An apparel brand based in the United Kingdom, Vollebak, just launched its Plant & Algae t-shirt line, which will decompose in 12 weeks once buried in soil (yes, you can bury your t-shirt in your garden). Made from raw plant materials and algae, the innovative “part t-shirt, part worm food” already has a long waiting list of customers since its release in late August. The brand hopes that their low environmental impact approach to fashion will become more mainstream in the industry over time and contribute towards the future of sustainable clothing.
The material of the Plant & Algae t-shirt is made from a combination of FSC and PEFC certified sustainable beech wood and eucalyptus pulp, and bioreactor-grown algae. Sourced from sustainable forest plantations, the wood is harvested, pulped and turned into fibre yarns to churn out raw fabric. Vollebak also uses algae for pigment because it only requires light, carbon dioxide and water to grow rapidly, and is highly adaptable for inks used on fabrics and textiles. Unlike traditional fabric dyes, the 3D-printed algae ink naturally de-colours over time due to oxidation. Once customers are done with their t-shirt, they can simply bury it in the garden or in a pot of soil, where it will naturally decompose within 8-12 weeks.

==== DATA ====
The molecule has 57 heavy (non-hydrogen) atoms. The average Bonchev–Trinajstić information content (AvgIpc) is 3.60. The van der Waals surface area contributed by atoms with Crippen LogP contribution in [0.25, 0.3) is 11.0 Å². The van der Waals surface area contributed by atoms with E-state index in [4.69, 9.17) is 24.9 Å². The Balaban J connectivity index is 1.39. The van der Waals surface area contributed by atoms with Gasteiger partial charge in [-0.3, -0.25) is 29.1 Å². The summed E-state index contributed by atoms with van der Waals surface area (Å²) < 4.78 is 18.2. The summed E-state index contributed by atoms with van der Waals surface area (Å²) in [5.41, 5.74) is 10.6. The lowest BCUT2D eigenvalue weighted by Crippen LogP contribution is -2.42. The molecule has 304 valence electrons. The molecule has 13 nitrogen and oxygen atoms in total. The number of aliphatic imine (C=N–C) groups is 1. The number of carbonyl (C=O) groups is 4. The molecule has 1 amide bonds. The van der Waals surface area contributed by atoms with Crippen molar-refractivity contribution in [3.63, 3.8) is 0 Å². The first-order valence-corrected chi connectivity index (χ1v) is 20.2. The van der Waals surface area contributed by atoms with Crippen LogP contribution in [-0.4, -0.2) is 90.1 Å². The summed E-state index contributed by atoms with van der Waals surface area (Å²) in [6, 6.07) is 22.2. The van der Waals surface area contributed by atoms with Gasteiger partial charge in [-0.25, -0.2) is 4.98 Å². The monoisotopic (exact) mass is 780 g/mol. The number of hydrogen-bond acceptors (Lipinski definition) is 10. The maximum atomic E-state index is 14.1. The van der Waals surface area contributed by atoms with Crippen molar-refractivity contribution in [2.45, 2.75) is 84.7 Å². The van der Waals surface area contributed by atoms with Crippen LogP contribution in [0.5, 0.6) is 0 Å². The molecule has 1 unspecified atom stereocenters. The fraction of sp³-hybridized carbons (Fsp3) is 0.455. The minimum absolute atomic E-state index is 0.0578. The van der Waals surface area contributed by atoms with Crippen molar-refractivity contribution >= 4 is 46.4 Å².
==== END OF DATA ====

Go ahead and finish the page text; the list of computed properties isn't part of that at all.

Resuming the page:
The development of a fully biodegradable t-shirt, made entirely from plants and algae, will no doubt contribute to the future of low impact fashion. The fashion industry is responsible for colossal amounts of waste and pollution. In Hong Kong alone, discarded garments make up the 343 tonnes of textile waste dumped in the city’s landfills every single day, according to the Environmental Protection Department (EPD). While more fashionistas have begun to embrace “share what you wear” platforms or reselling clothes, the fact remains that 85% of all clothing and textiles still ends up in landfills, regardless of whether it was newly purchased or resold.
In addition, fast fashion doesn’t seem to be going anywhere anytime soon. Despite some key industry players struggling – Forever21 and GAP both announced store closures in the past few months – fast fashion still seems to be on the rise. According to Hitwise data, fast fashion retail is currently accounting for two-thirds of all online fashion traffic since the first half of this year. With fast fashion reported to be responsible for 20% of the world’s water wastage, 10% of carbon emissions and 92 million tonnes of waste globally, it is important that new solutions arise to tackle our clothing addiction. Eco-friendly innovations, such as the Plant & Algae t-shirt, which takes into account the end-life of a product, are crucial developments that we hope to see more of for the future of our planet.
All images courtesy of Vollebak.